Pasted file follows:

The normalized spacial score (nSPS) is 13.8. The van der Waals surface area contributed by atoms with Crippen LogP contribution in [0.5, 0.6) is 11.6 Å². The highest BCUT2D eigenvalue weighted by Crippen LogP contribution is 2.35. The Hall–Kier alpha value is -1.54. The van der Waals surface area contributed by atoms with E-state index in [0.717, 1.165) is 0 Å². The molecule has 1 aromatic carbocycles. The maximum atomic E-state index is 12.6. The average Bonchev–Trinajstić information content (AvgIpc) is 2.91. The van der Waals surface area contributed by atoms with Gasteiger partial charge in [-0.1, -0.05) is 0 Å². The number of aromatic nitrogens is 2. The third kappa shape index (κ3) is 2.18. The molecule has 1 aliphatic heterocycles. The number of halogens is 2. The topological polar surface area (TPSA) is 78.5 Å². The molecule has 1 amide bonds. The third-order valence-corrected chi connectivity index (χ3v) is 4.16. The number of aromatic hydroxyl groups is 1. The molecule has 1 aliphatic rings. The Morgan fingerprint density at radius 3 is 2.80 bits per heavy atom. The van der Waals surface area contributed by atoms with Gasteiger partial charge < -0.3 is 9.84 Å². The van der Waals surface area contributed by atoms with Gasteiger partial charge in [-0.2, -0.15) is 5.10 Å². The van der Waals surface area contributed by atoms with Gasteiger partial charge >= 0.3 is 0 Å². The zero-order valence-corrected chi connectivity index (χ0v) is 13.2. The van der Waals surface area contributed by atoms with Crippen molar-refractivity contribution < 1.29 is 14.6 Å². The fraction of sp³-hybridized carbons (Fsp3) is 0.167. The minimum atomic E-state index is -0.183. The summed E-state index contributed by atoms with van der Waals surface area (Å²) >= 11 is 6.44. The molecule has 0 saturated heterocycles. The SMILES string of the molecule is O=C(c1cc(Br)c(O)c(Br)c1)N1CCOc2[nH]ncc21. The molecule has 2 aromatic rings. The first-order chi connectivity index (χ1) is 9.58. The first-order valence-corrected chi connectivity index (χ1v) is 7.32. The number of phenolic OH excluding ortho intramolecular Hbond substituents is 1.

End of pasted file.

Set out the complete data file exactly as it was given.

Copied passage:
The normalized spacial score (nSPS) is 13.8. The van der Waals surface area contributed by atoms with Crippen LogP contribution in [0.5, 0.6) is 11.6 Å². The highest BCUT2D eigenvalue weighted by Crippen LogP contribution is 2.35. The Hall–Kier alpha value is -1.54. The van der Waals surface area contributed by atoms with E-state index in [0.717, 1.165) is 0 Å². The molecule has 1 aromatic carbocycles. The maximum atomic E-state index is 12.6. The average Bonchev–Trinajstić information content (AvgIpc) is 2.91. The van der Waals surface area contributed by atoms with Gasteiger partial charge in [-0.1, -0.05) is 0 Å². The number of aromatic nitrogens is 2. The third kappa shape index (κ3) is 2.18. The molecule has 1 aliphatic heterocycles. The number of halogens is 2. The topological polar surface area (TPSA) is 78.5 Å². The molecule has 1 amide bonds. The third-order valence-corrected chi connectivity index (χ3v) is 4.16. The number of aromatic hydroxyl groups is 1. The molecule has 1 aliphatic rings. The Morgan fingerprint density at radius 3 is 2.80 bits per heavy atom. The van der Waals surface area contributed by atoms with Gasteiger partial charge < -0.3 is 9.84 Å². The van der Waals surface area contributed by atoms with Gasteiger partial charge in [-0.2, -0.15) is 5.10 Å². The van der Waals surface area contributed by atoms with Gasteiger partial charge >= 0.3 is 0 Å². The zero-order valence-corrected chi connectivity index (χ0v) is 13.2. The van der Waals surface area contributed by atoms with Crippen molar-refractivity contribution < 1.29 is 14.6 Å². The fraction of sp³-hybridized carbons (Fsp3) is 0.167. The minimum atomic E-state index is -0.183. The summed E-state index contributed by atoms with van der Waals surface area (Å²) >= 11 is 6.44. The molecule has 0 saturated heterocycles. The SMILES string of the molecule is O=C(c1cc(Br)c(O)c(Br)c1)N1CCOc2[nH]ncc21. The molecule has 2 aromatic rings. The first-order chi connectivity index (χ1) is 9.58. The first-order valence-corrected chi connectivity index (χ1v) is 7.32. The number of phenolic OH excluding ortho intramolecular Hbond substituents is 1.